We put the humanities in action to create positive change.
The Pennsylvania Humanities Council is seeking individuals committed to championing the humanities to fill open positions on its board of directors. Qualified individuals representing diversity of background, life, thought and professional experience are encouraged to apply. Deadline is March 31. PHC’s board of directors comprises elected individuals and governor appointees who are eligible to serve up to two successive three-year terms. Currently 19 members serve on the board with backgrounds in business, law, education, philanthropy, government, and arts and culture. New board members are elected each spring.
How can we with or best selves make our cities better? How can a people-focused approach to development – one that prioritizes community and justice over gentrification – help us re-imagine and develop our cities? Join us and meet visionaries who are reclaiming, repurposing and rebuilding their cities with arts, culture and their communities. Chester Made, Devon Walls, L. Ward and Kenya Abdul Hadi host Chicago's Theaster Gates and Detroit's Kimberly Driggins for a reception and lively, informative talk. Join us Friday evening for a meet & greet reception then return Saturday morning for lessons in creative and cultural rebuilding in your community.
The Pennsylvania Humanities Council (PHC) has expanded its award-winning Teen Reading Lounge program to twelve sites, including eight libraries across the state and four out-of-school-time sites in Philadelphia. The primary goal is to leverage the humanities as a tool for positive youth development, with an emphasis on engaging low-income youth and youth of color. "Traditional programs for teens follow the 'if you build it, they will come' model," said Laurie Zierer, Pennsylvania Humanities Council executive director. "Teen Reading Lounge is different because we start by asking teens what’s important and interesting to them. We’ve seen some very positive outcomes—and as we move forward and expand the program, we want to ensure its participants are as diverse as the population of our state."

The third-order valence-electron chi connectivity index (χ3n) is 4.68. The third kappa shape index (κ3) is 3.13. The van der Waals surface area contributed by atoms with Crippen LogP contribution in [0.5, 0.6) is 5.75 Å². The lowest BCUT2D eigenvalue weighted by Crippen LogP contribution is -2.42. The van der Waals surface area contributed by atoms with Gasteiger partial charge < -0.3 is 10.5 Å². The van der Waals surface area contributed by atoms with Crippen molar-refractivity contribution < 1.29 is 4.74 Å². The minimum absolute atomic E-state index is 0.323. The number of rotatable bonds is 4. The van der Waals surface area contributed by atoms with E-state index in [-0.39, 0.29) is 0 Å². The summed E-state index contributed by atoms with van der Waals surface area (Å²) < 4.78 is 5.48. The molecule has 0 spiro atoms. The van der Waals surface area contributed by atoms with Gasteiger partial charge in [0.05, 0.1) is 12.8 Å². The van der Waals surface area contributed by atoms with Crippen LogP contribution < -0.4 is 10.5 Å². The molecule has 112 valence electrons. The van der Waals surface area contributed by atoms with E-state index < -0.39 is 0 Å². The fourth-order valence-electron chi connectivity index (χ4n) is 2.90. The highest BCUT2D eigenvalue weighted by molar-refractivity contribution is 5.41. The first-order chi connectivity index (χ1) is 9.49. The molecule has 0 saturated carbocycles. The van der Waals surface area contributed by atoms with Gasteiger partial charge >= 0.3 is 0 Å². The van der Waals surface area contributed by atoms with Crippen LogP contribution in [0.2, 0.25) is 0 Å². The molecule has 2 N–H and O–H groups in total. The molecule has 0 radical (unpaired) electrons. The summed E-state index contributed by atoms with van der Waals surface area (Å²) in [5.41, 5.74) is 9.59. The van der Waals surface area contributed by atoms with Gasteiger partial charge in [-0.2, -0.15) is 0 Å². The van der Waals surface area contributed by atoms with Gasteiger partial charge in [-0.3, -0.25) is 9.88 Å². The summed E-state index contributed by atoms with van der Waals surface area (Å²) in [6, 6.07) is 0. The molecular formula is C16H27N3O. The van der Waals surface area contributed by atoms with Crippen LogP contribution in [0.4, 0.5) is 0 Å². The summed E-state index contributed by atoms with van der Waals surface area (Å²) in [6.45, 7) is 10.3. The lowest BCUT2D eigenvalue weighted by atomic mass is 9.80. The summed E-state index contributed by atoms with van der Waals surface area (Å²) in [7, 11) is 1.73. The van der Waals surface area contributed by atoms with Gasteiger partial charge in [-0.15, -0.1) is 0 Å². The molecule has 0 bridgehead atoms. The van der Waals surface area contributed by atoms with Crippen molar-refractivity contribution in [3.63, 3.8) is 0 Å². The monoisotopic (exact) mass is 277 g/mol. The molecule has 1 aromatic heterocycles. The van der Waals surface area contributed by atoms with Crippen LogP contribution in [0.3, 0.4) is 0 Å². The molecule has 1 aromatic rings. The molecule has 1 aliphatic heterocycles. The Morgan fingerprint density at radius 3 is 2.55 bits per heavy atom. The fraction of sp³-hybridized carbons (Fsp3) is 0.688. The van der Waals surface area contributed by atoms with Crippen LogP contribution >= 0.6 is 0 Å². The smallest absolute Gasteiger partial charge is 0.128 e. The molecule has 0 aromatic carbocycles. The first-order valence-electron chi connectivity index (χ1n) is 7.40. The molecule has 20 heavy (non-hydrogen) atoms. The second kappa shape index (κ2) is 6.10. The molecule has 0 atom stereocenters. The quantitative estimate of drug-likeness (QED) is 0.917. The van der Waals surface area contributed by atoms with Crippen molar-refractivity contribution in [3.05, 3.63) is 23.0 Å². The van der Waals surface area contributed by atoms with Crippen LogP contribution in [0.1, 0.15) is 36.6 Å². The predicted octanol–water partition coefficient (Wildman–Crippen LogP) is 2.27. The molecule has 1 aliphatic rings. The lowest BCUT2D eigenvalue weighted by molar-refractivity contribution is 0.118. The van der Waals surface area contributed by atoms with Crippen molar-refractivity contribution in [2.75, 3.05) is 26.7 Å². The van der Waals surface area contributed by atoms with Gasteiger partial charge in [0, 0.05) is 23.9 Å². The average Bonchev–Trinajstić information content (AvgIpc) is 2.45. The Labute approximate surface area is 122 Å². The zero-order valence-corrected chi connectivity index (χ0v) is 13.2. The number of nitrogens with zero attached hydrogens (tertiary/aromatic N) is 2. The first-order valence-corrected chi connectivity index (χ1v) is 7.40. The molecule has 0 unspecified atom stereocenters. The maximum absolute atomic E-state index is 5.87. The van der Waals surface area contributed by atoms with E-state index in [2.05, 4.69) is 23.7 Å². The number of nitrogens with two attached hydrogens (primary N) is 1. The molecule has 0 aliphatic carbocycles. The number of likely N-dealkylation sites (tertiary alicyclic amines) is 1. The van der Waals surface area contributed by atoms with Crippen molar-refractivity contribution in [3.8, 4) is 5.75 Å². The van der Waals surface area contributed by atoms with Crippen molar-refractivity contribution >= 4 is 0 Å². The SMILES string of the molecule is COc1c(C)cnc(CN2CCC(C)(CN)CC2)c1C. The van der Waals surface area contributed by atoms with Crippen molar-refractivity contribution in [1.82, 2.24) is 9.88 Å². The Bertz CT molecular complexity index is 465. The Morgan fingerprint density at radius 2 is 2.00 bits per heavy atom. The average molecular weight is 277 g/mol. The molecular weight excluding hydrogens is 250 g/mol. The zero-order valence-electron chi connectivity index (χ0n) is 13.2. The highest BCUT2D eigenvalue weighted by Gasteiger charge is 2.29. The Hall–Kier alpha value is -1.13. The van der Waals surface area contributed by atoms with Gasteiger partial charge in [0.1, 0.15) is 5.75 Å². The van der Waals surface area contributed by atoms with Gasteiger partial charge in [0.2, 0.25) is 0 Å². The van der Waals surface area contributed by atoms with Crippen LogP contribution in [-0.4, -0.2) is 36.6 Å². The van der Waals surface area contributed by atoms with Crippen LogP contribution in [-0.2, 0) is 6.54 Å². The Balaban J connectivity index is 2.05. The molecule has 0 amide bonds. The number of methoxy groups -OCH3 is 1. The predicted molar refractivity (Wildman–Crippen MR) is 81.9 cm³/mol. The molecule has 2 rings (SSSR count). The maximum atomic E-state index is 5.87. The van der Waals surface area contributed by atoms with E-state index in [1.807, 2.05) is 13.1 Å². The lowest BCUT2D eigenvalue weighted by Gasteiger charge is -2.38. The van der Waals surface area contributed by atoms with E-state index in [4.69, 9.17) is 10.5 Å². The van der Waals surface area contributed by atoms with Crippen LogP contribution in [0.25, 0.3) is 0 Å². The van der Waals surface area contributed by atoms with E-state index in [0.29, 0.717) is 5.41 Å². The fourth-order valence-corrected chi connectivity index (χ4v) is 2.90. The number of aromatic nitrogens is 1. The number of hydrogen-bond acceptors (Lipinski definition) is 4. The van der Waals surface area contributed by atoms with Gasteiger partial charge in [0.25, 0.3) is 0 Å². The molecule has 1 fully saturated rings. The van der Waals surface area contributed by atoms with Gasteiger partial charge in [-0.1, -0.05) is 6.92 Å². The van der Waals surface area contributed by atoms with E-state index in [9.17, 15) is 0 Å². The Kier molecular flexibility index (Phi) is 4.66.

Through funding from the National Endowment for the Humanities’ Standing Together initiative, we've partnered with Penn VUB to expand and enhance the program’s humanities components. The primary goal is to help participants build vital skills such as synthesizing information, effective communication and critical reflection, all of which contribute to success in postsecondary education. Another program goal: building students' confidence in their ability to effect positive change, not only in their own lives, but in their communities as well.
Each year, the statewide nonprofit Preservation Pennsylvania puts out a call for nominations to its Pennsylvania At Risk list, made up of sites determined to be among the commonwealth’s most endangered historic resources. In 2018, four remarkable places that are part of Pennsylvania’s history were added to the list and will become Preservation Pennsylvania’s work priorities for the year. Together, these four sites represent approximately 635 years of Pennsylvania history. The tales they tell are about slavery, creating community after the Civil War, taming the Pennsylvania wilds, industrial growth and railroad history, craftsmanship, and the ways that people form strong connections to local places they love.